Brain surgery was never on my list of careers.
Reading Henry Marsh's book "Do No Harm" makes me glad that it was never a remote possibility.
The extreme levels of stress they have to cope with would be unbearable to most people. Their patients are often terminally ill, and a risky operation is the only chance they have to survive. The actions of the surgeon could save them. Or if things go wrong put them in an even worse situation.
Worse than death.
Marsh describes an operation he did early in his career. A young man had developed a brain tumour.
If it was left to grow, he was sure to die. The surgery took many hours but proceeded well. The growth had to be painstakingly removed, bit by bit, to avoid damaging the blood vessels it had wrapped itself around.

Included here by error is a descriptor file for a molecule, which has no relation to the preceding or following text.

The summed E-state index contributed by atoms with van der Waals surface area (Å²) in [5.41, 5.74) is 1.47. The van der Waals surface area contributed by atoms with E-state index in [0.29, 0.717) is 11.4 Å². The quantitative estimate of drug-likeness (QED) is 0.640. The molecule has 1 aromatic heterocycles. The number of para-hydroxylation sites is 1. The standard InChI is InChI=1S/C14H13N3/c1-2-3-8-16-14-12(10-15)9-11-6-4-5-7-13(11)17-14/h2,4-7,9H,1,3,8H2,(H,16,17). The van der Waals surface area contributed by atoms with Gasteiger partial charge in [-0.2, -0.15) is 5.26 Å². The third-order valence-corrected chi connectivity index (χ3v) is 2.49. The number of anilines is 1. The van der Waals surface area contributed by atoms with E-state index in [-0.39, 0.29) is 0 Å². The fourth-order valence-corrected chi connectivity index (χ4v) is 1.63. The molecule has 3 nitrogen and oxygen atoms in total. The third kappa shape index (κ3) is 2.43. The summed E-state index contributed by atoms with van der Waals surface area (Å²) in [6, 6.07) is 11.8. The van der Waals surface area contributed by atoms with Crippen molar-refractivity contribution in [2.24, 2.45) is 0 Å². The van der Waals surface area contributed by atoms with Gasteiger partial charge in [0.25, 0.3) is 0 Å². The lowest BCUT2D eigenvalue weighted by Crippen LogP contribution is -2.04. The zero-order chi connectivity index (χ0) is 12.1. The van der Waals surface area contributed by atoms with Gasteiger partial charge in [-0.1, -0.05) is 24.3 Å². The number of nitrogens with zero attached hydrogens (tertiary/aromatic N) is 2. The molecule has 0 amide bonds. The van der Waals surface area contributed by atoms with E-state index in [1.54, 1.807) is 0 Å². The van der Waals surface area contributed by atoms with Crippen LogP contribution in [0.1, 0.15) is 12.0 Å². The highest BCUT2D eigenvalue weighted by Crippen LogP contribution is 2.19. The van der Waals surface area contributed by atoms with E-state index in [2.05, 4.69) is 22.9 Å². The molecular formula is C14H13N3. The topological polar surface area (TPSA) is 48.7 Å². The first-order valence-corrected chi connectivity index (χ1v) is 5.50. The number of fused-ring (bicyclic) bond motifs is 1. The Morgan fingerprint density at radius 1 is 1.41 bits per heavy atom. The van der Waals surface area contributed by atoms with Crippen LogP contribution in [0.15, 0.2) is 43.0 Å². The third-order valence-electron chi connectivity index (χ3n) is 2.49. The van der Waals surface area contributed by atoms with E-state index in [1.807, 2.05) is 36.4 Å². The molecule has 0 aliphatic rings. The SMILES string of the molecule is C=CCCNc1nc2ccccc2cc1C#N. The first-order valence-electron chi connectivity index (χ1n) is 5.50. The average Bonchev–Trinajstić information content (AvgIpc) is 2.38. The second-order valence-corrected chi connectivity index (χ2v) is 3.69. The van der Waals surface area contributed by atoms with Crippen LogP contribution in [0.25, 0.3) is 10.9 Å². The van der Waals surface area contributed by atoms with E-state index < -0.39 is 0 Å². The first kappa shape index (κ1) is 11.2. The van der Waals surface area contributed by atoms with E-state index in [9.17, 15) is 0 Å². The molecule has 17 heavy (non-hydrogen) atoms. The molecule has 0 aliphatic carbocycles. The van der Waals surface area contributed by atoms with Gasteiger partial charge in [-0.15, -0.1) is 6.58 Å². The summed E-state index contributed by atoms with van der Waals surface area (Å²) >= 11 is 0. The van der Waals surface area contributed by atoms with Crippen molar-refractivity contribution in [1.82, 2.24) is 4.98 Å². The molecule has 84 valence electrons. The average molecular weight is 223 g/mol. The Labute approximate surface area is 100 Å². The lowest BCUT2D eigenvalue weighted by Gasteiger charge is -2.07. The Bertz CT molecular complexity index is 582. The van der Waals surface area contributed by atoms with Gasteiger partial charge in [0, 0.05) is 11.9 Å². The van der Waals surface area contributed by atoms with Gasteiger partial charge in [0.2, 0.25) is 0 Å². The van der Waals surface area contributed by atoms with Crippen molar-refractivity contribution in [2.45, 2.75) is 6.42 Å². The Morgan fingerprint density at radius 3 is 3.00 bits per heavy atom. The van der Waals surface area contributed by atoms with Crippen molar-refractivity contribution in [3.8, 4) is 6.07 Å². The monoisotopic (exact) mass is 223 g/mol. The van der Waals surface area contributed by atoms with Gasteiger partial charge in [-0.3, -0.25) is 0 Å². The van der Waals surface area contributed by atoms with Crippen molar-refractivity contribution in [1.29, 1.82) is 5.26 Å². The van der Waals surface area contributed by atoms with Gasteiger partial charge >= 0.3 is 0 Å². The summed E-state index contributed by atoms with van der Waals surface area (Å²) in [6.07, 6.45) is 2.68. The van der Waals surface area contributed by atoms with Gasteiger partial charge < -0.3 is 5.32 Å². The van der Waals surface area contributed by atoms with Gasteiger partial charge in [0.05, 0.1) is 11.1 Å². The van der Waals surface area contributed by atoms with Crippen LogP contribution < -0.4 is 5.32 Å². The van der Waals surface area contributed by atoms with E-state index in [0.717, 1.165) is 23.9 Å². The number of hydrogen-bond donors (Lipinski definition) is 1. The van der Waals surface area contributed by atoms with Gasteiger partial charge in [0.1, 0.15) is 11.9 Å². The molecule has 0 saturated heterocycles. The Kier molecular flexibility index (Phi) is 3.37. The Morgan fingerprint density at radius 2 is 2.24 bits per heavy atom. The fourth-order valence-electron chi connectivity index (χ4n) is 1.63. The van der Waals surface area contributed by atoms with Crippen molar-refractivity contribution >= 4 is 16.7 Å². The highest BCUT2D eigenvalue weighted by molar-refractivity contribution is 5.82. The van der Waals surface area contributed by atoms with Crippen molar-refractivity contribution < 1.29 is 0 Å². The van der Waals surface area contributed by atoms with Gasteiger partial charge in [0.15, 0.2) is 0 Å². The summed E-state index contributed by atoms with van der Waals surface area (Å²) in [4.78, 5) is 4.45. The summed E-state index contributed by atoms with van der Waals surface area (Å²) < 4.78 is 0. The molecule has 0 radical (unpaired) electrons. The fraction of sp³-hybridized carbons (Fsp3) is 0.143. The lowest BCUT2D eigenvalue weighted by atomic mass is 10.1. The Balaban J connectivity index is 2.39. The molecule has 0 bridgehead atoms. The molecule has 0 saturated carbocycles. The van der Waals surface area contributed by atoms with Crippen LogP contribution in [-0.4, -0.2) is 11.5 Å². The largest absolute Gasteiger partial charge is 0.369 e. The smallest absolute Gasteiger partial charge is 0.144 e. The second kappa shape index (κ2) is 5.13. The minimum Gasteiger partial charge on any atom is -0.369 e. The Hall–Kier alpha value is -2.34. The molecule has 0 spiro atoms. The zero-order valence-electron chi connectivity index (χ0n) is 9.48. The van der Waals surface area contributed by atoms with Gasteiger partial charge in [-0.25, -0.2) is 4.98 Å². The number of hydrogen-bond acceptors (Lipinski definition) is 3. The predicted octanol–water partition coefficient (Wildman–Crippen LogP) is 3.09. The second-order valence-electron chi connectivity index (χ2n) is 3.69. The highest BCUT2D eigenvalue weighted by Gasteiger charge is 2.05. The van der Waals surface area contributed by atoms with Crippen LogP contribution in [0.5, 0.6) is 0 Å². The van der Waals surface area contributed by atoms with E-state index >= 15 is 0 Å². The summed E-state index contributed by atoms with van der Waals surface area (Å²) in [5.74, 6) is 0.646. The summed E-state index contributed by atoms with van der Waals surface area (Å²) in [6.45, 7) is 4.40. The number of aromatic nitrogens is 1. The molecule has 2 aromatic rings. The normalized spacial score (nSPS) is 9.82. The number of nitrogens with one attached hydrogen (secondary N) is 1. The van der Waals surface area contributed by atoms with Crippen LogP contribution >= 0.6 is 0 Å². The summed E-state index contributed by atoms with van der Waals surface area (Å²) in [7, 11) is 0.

By the end of the procedure, there was only one minute piece left. It was not clinically necessary, but Marsh wanted to do a perfect job. As he positioned his scalpel to remove it, he brushed the artery and blood sprayed out.
The patient's brain was severely damaged, and he spent the rest of his life in a vegetative state.
An extreme example but it graphically illustrates the danger of chasing perfection.
We're lucky that the consequences of our mistakes are unlikely to be life-threatening. However, it is always tempting to do more. Force a result rather than let it happen in its own good time.
There is a saying in Osteopathy: Find it, fix it, and leave it alone.
It means do what you can, and the body will do the rest.
That's our antidote to perfectionism